The government has committed to increasing the amount of public money spent on research and development (R&D). Historically, R&D funding has gone towards economic sectors such as science, health and heavy industry. Meanwhile, the arts, humanities and social sciences (AHSS) have been overlooked.
However, increasingly, there is strong evidence that the creative industries are a highly innovative and productive sector.
A significant barrier that is holding back innovation investment into the arts, humanities and social sciences is the way that we think about and define R&D. Recent research has challenged the traditional image of researchers as exclusively scientists or engineers working in laboratories or workshops. Instead, we know that lots of R&D is cross-disciplinary. Knowledge generated by one field, such as psychology or medicine, are combined with creative technologies to build innovative products, such as apps to support the patient experience.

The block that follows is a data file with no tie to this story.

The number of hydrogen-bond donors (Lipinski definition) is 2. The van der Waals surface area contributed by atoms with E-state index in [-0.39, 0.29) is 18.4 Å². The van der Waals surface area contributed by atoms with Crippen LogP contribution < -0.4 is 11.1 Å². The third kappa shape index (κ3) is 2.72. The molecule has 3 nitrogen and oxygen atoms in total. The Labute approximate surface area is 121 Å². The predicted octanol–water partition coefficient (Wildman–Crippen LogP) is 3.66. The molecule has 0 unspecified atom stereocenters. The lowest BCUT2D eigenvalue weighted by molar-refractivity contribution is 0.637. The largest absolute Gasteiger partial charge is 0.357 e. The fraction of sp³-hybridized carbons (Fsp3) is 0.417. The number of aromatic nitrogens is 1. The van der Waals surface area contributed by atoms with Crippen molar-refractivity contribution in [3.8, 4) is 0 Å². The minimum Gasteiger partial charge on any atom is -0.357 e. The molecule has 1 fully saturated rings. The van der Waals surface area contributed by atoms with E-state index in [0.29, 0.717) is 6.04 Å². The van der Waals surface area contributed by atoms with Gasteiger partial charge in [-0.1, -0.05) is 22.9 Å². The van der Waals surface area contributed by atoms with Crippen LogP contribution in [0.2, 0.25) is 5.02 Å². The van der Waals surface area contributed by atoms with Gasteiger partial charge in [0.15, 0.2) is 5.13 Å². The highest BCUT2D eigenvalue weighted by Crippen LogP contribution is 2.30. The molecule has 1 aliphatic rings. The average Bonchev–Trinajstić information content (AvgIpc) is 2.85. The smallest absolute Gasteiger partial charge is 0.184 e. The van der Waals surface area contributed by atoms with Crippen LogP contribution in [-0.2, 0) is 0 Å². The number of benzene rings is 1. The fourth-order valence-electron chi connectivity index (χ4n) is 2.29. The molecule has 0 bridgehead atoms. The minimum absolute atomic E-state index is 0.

This research report argues that, to keep the UK’s creative industries productive, valuable and high growth, we need to update the definition of R&D so that innovation in the arts, humanities and social sciences becomes eligible for tax relief - as is the case in countries including Austria, Germany, Korea and Norway.
It builds on previous research published by the PEC to make recommendations to policymakers, businesses, and data collectors about how to better incentivise more R&D in creative industries organisations. Specifically, it argues that the Department for Business, Energy and Industrial Strategy (BEIS) should include arts, humanities and social sciences in it’s definition of R&D.
This research report is being published as part of the PEC’s spotlight week on R&D. Alongside this report, we are publishing policy briefs and blogs that explain exactly why R&D is so important to the creative industries, and why it is so important that they are provided with more innovation funding.